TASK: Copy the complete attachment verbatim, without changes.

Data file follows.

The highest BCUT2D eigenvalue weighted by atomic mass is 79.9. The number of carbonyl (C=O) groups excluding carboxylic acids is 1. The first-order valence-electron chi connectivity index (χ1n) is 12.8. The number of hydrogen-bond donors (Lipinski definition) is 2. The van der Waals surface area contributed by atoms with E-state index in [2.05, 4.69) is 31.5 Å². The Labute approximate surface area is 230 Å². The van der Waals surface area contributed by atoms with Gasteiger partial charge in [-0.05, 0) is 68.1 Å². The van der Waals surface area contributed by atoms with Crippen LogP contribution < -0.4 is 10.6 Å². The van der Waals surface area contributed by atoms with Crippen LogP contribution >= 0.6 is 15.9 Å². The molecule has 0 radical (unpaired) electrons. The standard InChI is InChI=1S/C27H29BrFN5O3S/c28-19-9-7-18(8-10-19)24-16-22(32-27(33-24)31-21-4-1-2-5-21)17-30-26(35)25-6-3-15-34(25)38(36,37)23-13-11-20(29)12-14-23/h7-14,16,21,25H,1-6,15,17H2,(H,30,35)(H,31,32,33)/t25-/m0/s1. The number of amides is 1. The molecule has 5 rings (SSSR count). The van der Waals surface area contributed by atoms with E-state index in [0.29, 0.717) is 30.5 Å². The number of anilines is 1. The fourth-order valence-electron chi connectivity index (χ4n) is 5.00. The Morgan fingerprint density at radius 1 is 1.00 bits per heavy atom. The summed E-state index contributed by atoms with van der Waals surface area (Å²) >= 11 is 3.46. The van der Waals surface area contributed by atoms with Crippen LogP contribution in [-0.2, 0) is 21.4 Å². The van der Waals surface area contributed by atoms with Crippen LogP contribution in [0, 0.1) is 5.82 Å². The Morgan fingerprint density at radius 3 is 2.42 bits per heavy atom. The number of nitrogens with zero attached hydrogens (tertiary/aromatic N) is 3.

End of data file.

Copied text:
The highest BCUT2D eigenvalue weighted by atomic mass is 79.9. The number of carbonyl (C=O) groups excluding carboxylic acids is 1. The first-order valence-electron chi connectivity index (χ1n) is 12.8. The number of hydrogen-bond donors (Lipinski definition) is 2. The van der Waals surface area contributed by atoms with E-state index in [2.05, 4.69) is 31.5 Å². The Labute approximate surface area is 230 Å². The van der Waals surface area contributed by atoms with Gasteiger partial charge in [-0.05, 0) is 68.1 Å². The van der Waals surface area contributed by atoms with Crippen LogP contribution < -0.4 is 10.6 Å². The van der Waals surface area contributed by atoms with Crippen LogP contribution >= 0.6 is 15.9 Å². The molecule has 0 radical (unpaired) electrons. The standard InChI is InChI=1S/C27H29BrFN5O3S/c28-19-9-7-18(8-10-19)24-16-22(32-27(33-24)31-21-4-1-2-5-21)17-30-26(35)25-6-3-15-34(25)38(36,37)23-13-11-20(29)12-14-23/h7-14,16,21,25H,1-6,15,17H2,(H,30,35)(H,31,32,33)/t25-/m0/s1. The number of amides is 1. The molecule has 5 rings (SSSR count). The van der Waals surface area contributed by atoms with E-state index in [0.29, 0.717) is 30.5 Å². The number of anilines is 1. The fourth-order valence-electron chi connectivity index (χ4n) is 5.00. The Morgan fingerprint density at radius 1 is 1.00 bits per heavy atom. The summed E-state index contributed by atoms with van der Waals surface area (Å²) >= 11 is 3.46. The van der Waals surface area contributed by atoms with Crippen LogP contribution in [-0.2, 0) is 21.4 Å². The van der Waals surface area contributed by atoms with Crippen LogP contribution in [0, 0.1) is 5.82 Å². The Morgan fingerprint density at radius 3 is 2.42 bits per heavy atom. The number of nitrogens with zero attached hydrogens (tertiary/aromatic N) is 3.